Skip to Main Content

Latest News

January 1, 2007
Volume 85, Number 01
p. 10

Toxics Release Inventory

Right-to-Know Info Shrinks

EPA says change will reward cleaner firms; activists, Democrats decry move

Cheryl Hogue

Thousands of industrial facilities will provide far less information than previously required about their annual toxic releases under a rule the Bush Administration unveiled on Dec. 18, 2006.

About one-third of the 24,000 facilities that file Toxics Release Inventory (TRI) reports each year are now eligible to submit less data on one or more chemicals, according to EPA.

Courtesy of Frank Lautenberg

Environmental groups say the change limits the public's right to know about releases of hazardous chemicals into the environment. Some congressional Democrats, including Sen. Frank Lautenberg (D-N.J.), have pledged to overturn the rule.

EPA Deputy Administrator Marcus Peacock says the new reporting requirements will encourage companies to become cleaner and more efficient. This is because if a facility cuts its releases of TRI chemicals, it can file less information with the agency than it does now.

The new rule changes the criteria for determining which of two standard TRI forms facilities must fill out and return each year. TRI information gets submitted on either a long form, called Form R, or a short one, Form A.

Form A requires the name of the facility and the name of the chemical handled. Form R includes this information along with the volume of the substance released and whether the compound is released to air, water, or land.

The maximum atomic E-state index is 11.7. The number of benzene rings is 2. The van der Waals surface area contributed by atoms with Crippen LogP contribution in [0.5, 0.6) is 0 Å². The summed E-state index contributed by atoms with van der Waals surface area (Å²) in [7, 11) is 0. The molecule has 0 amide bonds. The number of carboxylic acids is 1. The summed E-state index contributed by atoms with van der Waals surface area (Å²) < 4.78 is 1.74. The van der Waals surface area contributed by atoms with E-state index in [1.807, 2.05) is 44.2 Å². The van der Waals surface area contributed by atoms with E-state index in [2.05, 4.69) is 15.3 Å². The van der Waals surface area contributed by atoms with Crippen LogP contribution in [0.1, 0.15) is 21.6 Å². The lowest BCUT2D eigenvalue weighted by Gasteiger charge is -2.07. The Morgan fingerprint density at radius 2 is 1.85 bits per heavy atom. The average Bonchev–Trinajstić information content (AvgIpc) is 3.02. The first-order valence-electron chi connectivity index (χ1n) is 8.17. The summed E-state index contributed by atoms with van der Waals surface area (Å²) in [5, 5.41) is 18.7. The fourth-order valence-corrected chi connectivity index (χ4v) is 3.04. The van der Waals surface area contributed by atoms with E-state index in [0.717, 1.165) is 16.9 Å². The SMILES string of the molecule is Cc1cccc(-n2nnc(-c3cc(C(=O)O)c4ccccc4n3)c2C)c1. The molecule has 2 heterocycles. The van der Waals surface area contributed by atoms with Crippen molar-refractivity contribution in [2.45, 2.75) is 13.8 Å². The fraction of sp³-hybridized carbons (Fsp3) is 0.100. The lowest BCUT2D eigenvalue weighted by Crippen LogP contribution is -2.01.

In the past, a facility could file the short form if it released or disposed of less than 500 lb per year of a chemical listed on TRI. The rules raises the threshold for using Form A to 2,000 lb.

In addition, facilities can now use the short form to report on wastes containing substances categorized as persistent, bioaccumulative, and toxic. Previously, facilities had to use the long form for these materials.

Environmental groups decry the Bush Administration's move. "EPA has severely limited the public's right to know," says Thomas E. Natan Jr., research director for the National Environmental Trust.

An analysis by the National Environmental Trust, an environmental group, says the U.S. military and many large companies-including chemical distributors Univar USA, Chemcentral, and Brenntag-will benefit from the TRI reporting change.

Chemical & Engineering News
ISSN 0009-2347
Copyright © 2011 American Chemical Society